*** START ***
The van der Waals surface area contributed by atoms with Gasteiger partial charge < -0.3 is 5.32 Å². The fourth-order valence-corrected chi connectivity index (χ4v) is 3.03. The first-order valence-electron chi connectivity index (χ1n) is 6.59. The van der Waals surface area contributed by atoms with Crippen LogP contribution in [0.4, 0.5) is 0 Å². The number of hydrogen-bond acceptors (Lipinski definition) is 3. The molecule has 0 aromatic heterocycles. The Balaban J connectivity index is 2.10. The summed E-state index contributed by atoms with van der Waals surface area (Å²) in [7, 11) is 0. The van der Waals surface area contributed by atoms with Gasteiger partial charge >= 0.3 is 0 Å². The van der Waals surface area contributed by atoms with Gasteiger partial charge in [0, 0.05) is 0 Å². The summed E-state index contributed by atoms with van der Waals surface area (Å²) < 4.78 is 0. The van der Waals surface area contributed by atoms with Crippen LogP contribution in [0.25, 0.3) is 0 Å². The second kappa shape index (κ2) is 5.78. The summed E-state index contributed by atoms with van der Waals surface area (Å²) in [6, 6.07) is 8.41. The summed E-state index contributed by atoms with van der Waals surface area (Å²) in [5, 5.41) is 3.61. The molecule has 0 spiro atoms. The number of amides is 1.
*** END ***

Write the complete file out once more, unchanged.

The van der Waals surface area contributed by atoms with Gasteiger partial charge < -0.3 is 5.32 Å². The fourth-order valence-corrected chi connectivity index (χ4v) is 3.03. The first-order valence-electron chi connectivity index (χ1n) is 6.59. The van der Waals surface area contributed by atoms with Crippen LogP contribution in [0.4, 0.5) is 0 Å². The number of hydrogen-bond acceptors (Lipinski definition) is 3. The molecule has 0 aromatic heterocycles. The Balaban J connectivity index is 2.10. The summed E-state index contributed by atoms with van der Waals surface area (Å²) in [7, 11) is 0. The van der Waals surface area contributed by atoms with Gasteiger partial charge >= 0.3 is 0 Å². The van der Waals surface area contributed by atoms with Gasteiger partial charge in [0, 0.05) is 0 Å². The summed E-state index contributed by atoms with van der Waals surface area (Å²) < 4.78 is 0. The van der Waals surface area contributed by atoms with Crippen LogP contribution in [0.25, 0.3) is 0 Å². The second kappa shape index (κ2) is 5.78. The summed E-state index contributed by atoms with van der Waals surface area (Å²) in [6, 6.07) is 8.41. The summed E-state index contributed by atoms with van der Waals surface area (Å²) in [5, 5.41) is 3.61. The molecule has 0 spiro atoms. The number of amides is 1.